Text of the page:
Since 1979, China shifted gears of economic reforms, the central government-initiated pricing and ownership incentives for farmers. This reform permittedfarmers to sell a portion of their crops on the free market. The Chinese government also established four special economic zones along the coast with the purpose of boosting exports and attracting foreign investment.

Freeing of enterprises from state intervention
The Chinese government gave economic control of various organizations to state and local governments. These organizations were generally allowed to operate and compete on free market principles, rather than under the direction and guidance of state planning.Few reformsfollowed in stages, which sought to decentralize economic policymaking in several sectors, particularly trade.

Foreign investment in China 
In the first half 1990s, China’s trade and investment reforms, particularly the incentives offered, lured investors and led to a flow in FDI. These investment flows have been a key source of China’s productivity advantagethat resulted in a speedy trade growth. Local Citizens were encouraged to start their own businesses. Coastal regions and cities were chosen as development zones, which permitted them to test with free-market reforms and to offer tax and trade incentives to attract foreign investment. Also, state price controls on a varied range of products were regularlyreduced. Trade liberalization was also a foremost key to China’s economic achievement. Removing trade barriers refreshedbigger competition and attracted FDI inflows.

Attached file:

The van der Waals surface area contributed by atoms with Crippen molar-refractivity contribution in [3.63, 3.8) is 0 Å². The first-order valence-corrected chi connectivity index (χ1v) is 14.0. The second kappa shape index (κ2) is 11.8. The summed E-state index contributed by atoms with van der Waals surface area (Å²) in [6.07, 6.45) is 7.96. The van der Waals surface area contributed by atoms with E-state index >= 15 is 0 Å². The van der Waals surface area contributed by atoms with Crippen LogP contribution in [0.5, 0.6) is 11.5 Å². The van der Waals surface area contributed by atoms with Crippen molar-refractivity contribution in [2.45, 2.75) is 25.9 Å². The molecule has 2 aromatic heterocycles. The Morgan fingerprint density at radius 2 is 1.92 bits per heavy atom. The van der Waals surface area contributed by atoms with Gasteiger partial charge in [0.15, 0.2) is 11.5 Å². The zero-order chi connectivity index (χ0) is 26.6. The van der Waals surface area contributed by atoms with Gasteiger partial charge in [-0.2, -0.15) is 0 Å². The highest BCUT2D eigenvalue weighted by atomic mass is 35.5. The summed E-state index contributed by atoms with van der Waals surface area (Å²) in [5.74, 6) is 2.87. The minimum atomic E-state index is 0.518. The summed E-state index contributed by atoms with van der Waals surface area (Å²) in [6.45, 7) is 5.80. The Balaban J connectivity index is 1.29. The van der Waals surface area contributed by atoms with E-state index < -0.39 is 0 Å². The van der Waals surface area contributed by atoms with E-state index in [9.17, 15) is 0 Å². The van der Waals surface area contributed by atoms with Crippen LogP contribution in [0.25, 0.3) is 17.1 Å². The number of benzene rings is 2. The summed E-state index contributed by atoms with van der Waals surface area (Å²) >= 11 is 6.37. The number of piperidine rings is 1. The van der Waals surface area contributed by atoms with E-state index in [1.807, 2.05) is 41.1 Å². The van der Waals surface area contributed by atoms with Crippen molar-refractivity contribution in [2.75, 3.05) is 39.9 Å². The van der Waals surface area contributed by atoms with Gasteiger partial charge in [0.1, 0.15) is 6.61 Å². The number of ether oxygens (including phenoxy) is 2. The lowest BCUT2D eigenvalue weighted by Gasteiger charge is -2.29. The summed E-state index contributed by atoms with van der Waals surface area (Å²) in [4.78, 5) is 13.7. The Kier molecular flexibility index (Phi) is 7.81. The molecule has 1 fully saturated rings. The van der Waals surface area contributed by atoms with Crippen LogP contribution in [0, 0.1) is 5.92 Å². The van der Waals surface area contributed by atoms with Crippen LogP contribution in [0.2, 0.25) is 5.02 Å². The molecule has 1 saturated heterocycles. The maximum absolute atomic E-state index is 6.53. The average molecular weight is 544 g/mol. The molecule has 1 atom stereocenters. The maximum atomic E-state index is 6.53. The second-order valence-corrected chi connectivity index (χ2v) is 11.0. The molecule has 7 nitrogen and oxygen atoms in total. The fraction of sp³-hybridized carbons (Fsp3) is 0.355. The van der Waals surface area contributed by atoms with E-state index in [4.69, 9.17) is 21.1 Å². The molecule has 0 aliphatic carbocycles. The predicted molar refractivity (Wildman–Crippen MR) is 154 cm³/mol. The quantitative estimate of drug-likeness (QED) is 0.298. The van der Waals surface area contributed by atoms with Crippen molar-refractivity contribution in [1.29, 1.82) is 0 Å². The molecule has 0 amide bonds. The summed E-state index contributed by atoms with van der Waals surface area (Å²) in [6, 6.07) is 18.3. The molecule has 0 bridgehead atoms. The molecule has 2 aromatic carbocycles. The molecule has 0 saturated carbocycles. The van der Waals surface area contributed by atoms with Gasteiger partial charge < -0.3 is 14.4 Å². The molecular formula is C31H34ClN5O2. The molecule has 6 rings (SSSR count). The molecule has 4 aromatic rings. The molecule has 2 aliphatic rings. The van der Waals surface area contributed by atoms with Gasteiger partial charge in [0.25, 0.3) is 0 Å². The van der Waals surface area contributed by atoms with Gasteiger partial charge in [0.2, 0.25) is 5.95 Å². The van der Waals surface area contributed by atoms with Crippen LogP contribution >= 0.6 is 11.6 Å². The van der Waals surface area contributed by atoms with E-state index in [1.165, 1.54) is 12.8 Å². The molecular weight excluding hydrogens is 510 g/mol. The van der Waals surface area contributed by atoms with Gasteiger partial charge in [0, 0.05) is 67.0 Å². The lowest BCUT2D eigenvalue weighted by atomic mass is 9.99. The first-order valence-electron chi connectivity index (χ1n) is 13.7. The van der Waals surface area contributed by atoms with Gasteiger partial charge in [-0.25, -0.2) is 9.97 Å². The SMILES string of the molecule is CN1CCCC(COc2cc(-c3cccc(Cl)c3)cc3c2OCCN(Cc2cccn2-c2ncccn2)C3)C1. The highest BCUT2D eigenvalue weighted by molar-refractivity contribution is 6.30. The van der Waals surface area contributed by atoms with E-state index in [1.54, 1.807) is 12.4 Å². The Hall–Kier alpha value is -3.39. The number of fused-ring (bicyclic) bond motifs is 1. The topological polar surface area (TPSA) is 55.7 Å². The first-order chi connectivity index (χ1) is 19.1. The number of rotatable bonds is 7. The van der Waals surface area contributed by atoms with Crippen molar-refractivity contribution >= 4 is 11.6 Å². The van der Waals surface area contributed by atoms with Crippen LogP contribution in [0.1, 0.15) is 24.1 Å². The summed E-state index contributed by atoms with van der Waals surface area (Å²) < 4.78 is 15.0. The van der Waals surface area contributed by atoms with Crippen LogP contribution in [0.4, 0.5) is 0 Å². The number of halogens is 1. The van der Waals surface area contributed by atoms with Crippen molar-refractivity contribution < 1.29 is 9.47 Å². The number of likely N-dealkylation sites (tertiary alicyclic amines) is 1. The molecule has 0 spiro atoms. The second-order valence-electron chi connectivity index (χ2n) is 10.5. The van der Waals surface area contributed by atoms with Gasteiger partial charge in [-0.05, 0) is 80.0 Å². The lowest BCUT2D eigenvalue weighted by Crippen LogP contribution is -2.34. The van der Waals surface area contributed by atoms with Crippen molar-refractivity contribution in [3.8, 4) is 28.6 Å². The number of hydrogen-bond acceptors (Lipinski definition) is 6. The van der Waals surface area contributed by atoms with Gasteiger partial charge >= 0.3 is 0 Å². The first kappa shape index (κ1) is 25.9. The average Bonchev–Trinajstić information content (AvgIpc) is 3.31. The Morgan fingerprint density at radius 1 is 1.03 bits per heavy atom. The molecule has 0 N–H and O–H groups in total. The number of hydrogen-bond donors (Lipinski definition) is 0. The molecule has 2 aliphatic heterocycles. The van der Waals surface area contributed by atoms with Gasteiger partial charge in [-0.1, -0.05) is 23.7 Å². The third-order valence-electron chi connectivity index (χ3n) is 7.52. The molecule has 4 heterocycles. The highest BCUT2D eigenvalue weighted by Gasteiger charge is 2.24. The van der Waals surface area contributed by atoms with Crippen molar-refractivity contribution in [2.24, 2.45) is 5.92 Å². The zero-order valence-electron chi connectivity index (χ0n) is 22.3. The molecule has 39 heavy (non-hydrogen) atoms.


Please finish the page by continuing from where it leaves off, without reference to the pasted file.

Strong export growth 
Manufacturing plays a significantly important role in the Chinese economy and has led it to be also known as the factory of the world. China’s richness of low-cost labor has made it internationally competitive in many low-cost, labor-intensive manufactures. Itsmajor exports are electrical machinery and equipment, nuclear reactors, boilers, machinery, plastics; and vehicles. China had set up Special Economic Zone (SEZ) a specifically delineated duty-free enclave that deemed to be foreign territory for the purposes of trade operations and duties and tariffs.